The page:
You have 2 more articles for free this month if you don’t register.REGISTER NOW
Already a member? Please log in here.
Accessing the site via a library or a company subscription? There’s no need to register but you may need to contact your institution to obtain login details. Dismiss this message by clicking “X Close” button.
In a culturally rich corner of Georgia, one family keeps a tradition alive.
There aren’t many people like Zaven Kirakosian left in the multi-ethnic southern Georgian region of Samtskhe-Javakheti, which borders both Armenia and Turkey. In fact, according to Kirakosian, the five remaining tinsmiths are members of his extended family, who like him, learned the craft from older family members.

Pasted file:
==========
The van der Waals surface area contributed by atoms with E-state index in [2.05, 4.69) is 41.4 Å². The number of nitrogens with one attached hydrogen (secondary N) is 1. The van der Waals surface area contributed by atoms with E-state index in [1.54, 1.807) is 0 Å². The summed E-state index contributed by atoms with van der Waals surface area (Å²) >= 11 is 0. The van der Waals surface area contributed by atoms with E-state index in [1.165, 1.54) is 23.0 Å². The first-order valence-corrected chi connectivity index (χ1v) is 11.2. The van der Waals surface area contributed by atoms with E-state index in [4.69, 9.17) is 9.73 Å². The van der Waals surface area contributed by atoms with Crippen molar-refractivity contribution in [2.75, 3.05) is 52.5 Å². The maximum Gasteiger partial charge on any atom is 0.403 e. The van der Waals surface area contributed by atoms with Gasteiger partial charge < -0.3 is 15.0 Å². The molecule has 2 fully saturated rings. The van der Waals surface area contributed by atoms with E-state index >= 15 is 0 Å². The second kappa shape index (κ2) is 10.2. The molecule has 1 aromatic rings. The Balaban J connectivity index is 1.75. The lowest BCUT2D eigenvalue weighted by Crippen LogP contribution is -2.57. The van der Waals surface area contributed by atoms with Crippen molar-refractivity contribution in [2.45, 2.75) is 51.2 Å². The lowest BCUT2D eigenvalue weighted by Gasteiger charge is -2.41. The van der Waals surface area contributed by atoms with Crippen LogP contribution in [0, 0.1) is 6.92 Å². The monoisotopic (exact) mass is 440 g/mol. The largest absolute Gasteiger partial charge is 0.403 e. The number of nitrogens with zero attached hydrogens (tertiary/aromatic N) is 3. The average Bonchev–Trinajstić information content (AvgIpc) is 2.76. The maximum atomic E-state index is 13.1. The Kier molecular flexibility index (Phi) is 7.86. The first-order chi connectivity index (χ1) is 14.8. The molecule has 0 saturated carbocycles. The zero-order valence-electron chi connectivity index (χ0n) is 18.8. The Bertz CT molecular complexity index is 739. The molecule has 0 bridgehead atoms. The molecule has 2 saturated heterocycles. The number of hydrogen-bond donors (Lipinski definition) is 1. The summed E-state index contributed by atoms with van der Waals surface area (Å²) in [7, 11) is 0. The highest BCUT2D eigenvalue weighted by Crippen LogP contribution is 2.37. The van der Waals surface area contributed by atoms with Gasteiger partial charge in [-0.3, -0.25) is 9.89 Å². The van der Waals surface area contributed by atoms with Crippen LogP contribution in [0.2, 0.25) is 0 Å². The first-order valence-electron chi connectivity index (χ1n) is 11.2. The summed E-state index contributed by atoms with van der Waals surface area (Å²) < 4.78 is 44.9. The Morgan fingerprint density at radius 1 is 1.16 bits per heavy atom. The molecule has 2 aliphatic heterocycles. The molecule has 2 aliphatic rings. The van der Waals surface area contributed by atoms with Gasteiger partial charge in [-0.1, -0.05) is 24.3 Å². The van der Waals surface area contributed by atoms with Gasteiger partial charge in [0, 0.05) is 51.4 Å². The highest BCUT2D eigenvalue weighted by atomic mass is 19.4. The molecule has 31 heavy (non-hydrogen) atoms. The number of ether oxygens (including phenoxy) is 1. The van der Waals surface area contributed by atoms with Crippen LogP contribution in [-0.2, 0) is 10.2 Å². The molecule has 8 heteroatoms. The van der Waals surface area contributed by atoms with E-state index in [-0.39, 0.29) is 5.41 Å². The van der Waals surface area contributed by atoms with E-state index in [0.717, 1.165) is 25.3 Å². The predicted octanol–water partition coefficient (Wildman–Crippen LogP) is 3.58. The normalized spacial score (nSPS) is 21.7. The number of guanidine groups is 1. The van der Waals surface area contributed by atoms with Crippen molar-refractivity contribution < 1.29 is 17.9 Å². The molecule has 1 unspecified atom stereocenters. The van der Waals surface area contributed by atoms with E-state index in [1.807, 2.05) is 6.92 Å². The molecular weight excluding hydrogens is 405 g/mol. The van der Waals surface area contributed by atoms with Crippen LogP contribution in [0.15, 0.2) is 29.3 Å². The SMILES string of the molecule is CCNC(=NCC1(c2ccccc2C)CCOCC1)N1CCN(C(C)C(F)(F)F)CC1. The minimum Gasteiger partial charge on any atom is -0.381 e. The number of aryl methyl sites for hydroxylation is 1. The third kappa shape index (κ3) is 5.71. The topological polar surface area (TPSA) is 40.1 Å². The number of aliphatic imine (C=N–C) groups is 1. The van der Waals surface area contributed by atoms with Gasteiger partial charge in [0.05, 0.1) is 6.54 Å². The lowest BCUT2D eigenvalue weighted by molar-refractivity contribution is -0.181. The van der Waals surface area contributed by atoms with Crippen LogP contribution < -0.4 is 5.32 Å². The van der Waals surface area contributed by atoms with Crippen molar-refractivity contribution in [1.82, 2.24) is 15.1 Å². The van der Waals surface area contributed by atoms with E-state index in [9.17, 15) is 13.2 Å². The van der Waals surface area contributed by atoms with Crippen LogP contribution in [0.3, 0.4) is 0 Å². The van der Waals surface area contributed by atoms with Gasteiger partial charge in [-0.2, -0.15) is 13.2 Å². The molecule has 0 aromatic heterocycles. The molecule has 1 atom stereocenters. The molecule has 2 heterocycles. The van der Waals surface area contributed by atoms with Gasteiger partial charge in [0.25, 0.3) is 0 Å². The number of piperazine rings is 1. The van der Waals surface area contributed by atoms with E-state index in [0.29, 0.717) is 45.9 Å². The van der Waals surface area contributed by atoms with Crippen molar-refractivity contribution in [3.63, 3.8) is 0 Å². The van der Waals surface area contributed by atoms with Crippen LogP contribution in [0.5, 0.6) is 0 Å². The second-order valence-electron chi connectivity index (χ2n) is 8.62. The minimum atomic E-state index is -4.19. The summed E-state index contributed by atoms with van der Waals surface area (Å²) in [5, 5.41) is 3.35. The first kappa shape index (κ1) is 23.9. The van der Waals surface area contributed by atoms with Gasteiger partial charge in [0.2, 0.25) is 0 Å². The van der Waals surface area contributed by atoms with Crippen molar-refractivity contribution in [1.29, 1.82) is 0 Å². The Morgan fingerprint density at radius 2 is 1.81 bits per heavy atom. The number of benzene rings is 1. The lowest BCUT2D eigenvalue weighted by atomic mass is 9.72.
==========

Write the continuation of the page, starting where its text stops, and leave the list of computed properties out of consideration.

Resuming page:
Kirakosian, 42, lives in the main city of Samtskhe-Javakheti, Akhaltsikhe, where he has a tin workshop on a main street. Last summer, he gave Georgia’s TV 9 News a firsthand view of his craft, which he decided to pursue full time when his older brother died unexpectedly. He may be the last in a long line of relatives who have practiced the trade. He wants his own children to pursue a less “dirty” profession.